Wednesday, May 9, 2007

Update on Micah

Well, this is kind of an update, kind of information for those that haven't talked to me in a while. My wife and I have two sons. One, Corbin, is adopted from Haiti and the other, Micah, is a biological son. Micah has had some trouble developmentally, specifically with his oral motor skills. He cannot swallow thin liquids (milk, formula) without aspirating, causing him to be sick. He was hospitalized for a week in January with RSV (virus attacking the bronchial tubes that is very serious for kids under 6 months old), and since then has been on a nasogastral tube which we can feed him through. He eats baby foods well because they are thick enough for him to swallow without aspirating.

The update is that we will be taking a couple of tests soon and if those turn out as planned, Micah will have a surgery for a G-tube placement. It could be the week before Memorial Day or the first week in June (we have a Conference to attend after Memorial Day). We are anxious to have this surgery because it will get the NG tube out of the way and allow us to focus on oral motor therapy. It's a little weird to say that you're anxious for surgery for your 9 month old, but mainly we're anxious for him to get healthy and this is the best option for that to happen.

Thanks for prayers, question, and concerns. We'll share more as the updates come.

Tuesday, April 24, 2007

Told ya!

Well, as I confessed, I posted a couple of times and waited about five months to do it again. Two reasons:

1. I have not been doing a whole lot of introspection that seems relevant to share. Plus, couldn't think of a funny way to put it.

2. My son, Micah, has been hospitalized with RSV, a respiratory virus, and has had trouble eating by mouth. He is currently on an Nasogastral (NG) tube for feedings. It's terrible, has been a roller coaster, and we're still dealing with some issues. I'll probably post more about it later.

But, this brings me to today. I had some errands to run and one was to pick up some gifts for a couple of people. I ended up in a Christian bookstore. Nice place. Good smelling coffee, attractive layout, clean. It could be a combination of a Hallmark store and a bookstore (like Waldenbooks, not Barnes and Noble). I found what I needed, (thanks in large part to a wonderful employee), but this got me thinking...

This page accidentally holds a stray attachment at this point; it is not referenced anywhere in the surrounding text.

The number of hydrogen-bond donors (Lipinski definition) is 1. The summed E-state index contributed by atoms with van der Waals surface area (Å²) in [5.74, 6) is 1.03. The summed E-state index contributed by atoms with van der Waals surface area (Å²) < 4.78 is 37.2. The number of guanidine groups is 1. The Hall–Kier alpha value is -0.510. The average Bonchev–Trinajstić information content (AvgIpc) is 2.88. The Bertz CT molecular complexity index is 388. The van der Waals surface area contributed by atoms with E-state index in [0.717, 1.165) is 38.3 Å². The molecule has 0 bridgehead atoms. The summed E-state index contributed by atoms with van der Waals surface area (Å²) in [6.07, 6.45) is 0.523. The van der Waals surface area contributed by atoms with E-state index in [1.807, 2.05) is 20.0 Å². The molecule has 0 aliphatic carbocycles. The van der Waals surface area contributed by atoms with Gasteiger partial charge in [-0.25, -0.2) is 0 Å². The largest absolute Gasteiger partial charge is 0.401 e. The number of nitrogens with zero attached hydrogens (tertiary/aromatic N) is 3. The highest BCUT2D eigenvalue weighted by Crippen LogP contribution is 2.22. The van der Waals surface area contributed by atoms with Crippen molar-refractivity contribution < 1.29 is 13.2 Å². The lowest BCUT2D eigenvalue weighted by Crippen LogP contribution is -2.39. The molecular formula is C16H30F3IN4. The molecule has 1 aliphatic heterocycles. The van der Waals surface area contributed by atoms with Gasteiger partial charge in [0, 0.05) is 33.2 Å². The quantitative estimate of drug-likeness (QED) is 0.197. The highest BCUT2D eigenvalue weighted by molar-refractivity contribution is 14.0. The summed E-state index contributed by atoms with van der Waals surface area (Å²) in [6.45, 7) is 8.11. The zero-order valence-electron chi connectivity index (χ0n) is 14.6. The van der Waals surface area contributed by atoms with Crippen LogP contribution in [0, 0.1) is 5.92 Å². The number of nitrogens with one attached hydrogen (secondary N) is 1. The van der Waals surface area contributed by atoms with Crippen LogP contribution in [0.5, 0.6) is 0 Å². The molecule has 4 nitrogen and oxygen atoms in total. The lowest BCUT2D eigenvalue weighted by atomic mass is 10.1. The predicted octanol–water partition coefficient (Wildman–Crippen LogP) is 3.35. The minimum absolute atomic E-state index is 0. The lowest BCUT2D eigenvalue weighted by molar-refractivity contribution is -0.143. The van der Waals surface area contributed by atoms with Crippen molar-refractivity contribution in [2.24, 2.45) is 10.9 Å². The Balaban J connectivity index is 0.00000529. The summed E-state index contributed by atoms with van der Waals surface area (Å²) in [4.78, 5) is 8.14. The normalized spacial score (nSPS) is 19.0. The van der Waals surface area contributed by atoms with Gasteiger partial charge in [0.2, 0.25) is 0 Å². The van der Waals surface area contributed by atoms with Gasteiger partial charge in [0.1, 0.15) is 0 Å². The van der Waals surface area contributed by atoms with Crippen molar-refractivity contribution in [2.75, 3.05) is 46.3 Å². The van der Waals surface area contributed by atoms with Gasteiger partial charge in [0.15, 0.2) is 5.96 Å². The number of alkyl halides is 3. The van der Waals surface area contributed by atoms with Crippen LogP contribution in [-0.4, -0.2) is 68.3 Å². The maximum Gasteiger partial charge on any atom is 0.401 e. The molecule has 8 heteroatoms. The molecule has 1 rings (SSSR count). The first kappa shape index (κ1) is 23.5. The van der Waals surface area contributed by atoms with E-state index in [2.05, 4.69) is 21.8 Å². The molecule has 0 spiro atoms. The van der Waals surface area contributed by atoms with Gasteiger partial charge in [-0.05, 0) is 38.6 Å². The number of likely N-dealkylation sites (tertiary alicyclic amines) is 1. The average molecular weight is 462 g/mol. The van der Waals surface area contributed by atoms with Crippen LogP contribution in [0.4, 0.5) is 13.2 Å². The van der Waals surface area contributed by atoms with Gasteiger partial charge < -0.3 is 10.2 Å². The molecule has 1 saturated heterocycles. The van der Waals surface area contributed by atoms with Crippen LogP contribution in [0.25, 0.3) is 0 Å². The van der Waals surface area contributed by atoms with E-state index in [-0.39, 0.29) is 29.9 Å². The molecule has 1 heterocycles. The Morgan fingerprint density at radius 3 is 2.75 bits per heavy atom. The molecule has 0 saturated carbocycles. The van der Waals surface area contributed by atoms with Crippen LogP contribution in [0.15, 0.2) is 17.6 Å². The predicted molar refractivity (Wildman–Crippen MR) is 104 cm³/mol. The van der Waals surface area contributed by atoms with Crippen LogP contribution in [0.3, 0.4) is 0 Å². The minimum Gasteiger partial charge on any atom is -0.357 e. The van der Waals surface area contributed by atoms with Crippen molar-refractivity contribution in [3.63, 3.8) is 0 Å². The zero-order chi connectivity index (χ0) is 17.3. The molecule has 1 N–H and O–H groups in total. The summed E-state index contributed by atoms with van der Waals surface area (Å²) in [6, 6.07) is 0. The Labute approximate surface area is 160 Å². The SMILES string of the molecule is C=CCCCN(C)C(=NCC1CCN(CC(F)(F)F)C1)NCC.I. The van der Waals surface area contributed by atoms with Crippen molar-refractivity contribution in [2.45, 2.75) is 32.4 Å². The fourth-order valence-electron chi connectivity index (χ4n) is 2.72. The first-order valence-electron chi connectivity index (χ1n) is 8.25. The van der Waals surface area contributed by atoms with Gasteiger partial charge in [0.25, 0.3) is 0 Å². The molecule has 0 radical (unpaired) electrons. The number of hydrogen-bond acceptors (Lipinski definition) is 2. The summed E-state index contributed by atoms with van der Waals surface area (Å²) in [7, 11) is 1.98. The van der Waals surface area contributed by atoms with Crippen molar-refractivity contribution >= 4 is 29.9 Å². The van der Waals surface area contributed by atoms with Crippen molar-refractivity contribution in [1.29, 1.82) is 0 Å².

I find it funny how often Christians feel the need to label things as Christian or not. I mean, I went to a "Christian" college, I sometimes listen to "Christian" music, I often read "Christian" books, and I even have seen some "Christian" movies. While I was in this "Christian" bookstore, I began to realize the irony of this. The fact that we choose to label inanimate things as Christian seems to be an epidemic in the last few years. There are "Christian" t-shirts, "Christian" magazines, "Christian" fill-in-the-blank. I'm reminded of something Mike Yaconelli, a youth pastor, once said, "They make WWJD (What Would Jesus Do) everything, except underwear, which is probably the thing youth need the most. At least they'd get a last minute chance to rethink their decision."

Why does this bother me? I'll tell you: by putting the label "Christian" on everything, especially inanimate things, we're missing the point. The entire goal of Christ was to animate (bring to life) the dead: us. The goal of the Christian life must be more than creating a culture in which we are bubbled off from the rest of the world by replacing everything the world offers with a "Christian" facsimile. It cannot be about keeping ourselves out of the culture of today (better phrase than "the world") so that we can stay clean. Instead, we need to be engaging the culture of today so that the life Christ is realized in others.

I'm reminded that the last words Matthew records of Jesus are, "...and lo, I will be with you always, to the very end of the age." I think some of us are afraid Jesus will walk away if we get dirty in the culture of today, so we try and protect ourselves and miss the point. Jesus is with us ALWAYS. Not dependent upon which kind of college we attend, which kind of t-shirt we wear, what kind of music we listen to, or what bookstore we purchase from. If Christ is with us always, what a great joy. We don't have to worry about losing Him. Instead, we know nothing in the culture of today can separate us. And even more importantly, wherever we go, He goes. We take him into the culture of today. Or find him in the middle of it.

Well, there's my rant. Now, don't get me wrong, I'll probably buy from the store again. I hear they're going to get some Christian cologne in soon. It smells like the River Jordan.